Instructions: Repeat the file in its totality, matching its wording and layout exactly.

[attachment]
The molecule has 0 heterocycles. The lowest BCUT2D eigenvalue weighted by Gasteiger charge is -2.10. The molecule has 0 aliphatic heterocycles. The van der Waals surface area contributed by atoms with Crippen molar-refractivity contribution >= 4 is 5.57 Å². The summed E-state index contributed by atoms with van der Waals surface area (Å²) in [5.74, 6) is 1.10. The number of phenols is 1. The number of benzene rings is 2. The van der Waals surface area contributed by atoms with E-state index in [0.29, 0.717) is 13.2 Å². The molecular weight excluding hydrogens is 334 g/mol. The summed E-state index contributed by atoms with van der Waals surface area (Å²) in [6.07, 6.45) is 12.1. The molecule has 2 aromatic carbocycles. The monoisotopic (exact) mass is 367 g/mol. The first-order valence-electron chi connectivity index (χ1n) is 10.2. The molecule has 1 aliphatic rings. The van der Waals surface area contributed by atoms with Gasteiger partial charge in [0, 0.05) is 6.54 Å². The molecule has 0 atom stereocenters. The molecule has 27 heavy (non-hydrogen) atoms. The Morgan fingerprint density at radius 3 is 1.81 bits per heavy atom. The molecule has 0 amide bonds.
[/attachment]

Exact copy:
The molecule has 0 heterocycles. The lowest BCUT2D eigenvalue weighted by Gasteiger charge is -2.10. The molecule has 0 aliphatic heterocycles. The van der Waals surface area contributed by atoms with Crippen molar-refractivity contribution >= 4 is 5.57 Å². The summed E-state index contributed by atoms with van der Waals surface area (Å²) in [5.74, 6) is 1.10. The number of phenols is 1. The number of benzene rings is 2. The van der Waals surface area contributed by atoms with E-state index in [0.29, 0.717) is 13.2 Å². The molecular weight excluding hydrogens is 334 g/mol. The summed E-state index contributed by atoms with van der Waals surface area (Å²) in [6.07, 6.45) is 12.1. The molecule has 2 aromatic carbocycles. The monoisotopic (exact) mass is 367 g/mol. The first-order valence-electron chi connectivity index (χ1n) is 10.2. The molecule has 1 aliphatic rings. The van der Waals surface area contributed by atoms with Gasteiger partial charge in [0, 0.05) is 6.54 Å². The molecule has 0 atom stereocenters. The molecule has 27 heavy (non-hydrogen) atoms. The Morgan fingerprint density at radius 3 is 1.81 bits per heavy atom. The molecule has 0 amide bonds.